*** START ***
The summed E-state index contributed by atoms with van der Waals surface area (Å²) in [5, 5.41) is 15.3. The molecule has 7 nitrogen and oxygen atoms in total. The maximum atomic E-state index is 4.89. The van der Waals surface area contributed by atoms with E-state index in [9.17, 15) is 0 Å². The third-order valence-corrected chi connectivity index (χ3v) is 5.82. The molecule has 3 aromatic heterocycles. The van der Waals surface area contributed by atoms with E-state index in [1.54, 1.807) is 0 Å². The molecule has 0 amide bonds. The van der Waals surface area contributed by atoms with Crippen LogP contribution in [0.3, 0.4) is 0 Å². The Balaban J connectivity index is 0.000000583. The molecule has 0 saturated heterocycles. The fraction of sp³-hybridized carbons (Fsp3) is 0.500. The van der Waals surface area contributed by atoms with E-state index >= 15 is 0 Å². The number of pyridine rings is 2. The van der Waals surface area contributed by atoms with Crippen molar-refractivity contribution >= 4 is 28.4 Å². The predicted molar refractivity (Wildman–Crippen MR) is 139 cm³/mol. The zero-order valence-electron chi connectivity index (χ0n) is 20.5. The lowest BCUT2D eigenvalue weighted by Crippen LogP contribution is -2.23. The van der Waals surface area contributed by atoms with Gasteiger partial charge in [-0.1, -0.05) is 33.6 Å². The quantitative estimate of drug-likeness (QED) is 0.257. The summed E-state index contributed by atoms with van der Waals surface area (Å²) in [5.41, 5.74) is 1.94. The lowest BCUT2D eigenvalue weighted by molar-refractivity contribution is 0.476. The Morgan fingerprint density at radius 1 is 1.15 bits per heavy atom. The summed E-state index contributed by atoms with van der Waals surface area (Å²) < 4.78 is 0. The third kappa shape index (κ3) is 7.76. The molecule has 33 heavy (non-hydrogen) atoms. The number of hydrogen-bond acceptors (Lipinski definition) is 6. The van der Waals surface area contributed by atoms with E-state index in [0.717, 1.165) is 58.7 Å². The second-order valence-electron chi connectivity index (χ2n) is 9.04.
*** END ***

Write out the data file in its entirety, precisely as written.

The summed E-state index contributed by atoms with van der Waals surface area (Å²) in [5, 5.41) is 15.3. The molecule has 7 nitrogen and oxygen atoms in total. The maximum atomic E-state index is 4.89. The van der Waals surface area contributed by atoms with E-state index in [9.17, 15) is 0 Å². The third-order valence-corrected chi connectivity index (χ3v) is 5.82. The molecule has 3 aromatic heterocycles. The van der Waals surface area contributed by atoms with E-state index in [1.54, 1.807) is 0 Å². The molecule has 0 amide bonds. The van der Waals surface area contributed by atoms with Crippen LogP contribution in [0.3, 0.4) is 0 Å². The Balaban J connectivity index is 0.000000583. The molecule has 0 saturated heterocycles. The fraction of sp³-hybridized carbons (Fsp3) is 0.500. The van der Waals surface area contributed by atoms with E-state index >= 15 is 0 Å². The number of pyridine rings is 2. The van der Waals surface area contributed by atoms with Crippen molar-refractivity contribution >= 4 is 28.4 Å². The predicted molar refractivity (Wildman–Crippen MR) is 139 cm³/mol. The zero-order valence-electron chi connectivity index (χ0n) is 20.5. The lowest BCUT2D eigenvalue weighted by Crippen LogP contribution is -2.23. The van der Waals surface area contributed by atoms with Gasteiger partial charge in [-0.1, -0.05) is 33.6 Å². The quantitative estimate of drug-likeness (QED) is 0.257. The summed E-state index contributed by atoms with van der Waals surface area (Å²) in [5.41, 5.74) is 1.94. The lowest BCUT2D eigenvalue weighted by molar-refractivity contribution is 0.476. The Morgan fingerprint density at radius 1 is 1.15 bits per heavy atom. The summed E-state index contributed by atoms with van der Waals surface area (Å²) < 4.78 is 0. The third kappa shape index (κ3) is 7.76. The molecule has 33 heavy (non-hydrogen) atoms. The number of hydrogen-bond acceptors (Lipinski definition) is 6. The van der Waals surface area contributed by atoms with E-state index in [0.717, 1.165) is 58.7 Å². The second-order valence-electron chi connectivity index (χ2n) is 9.04.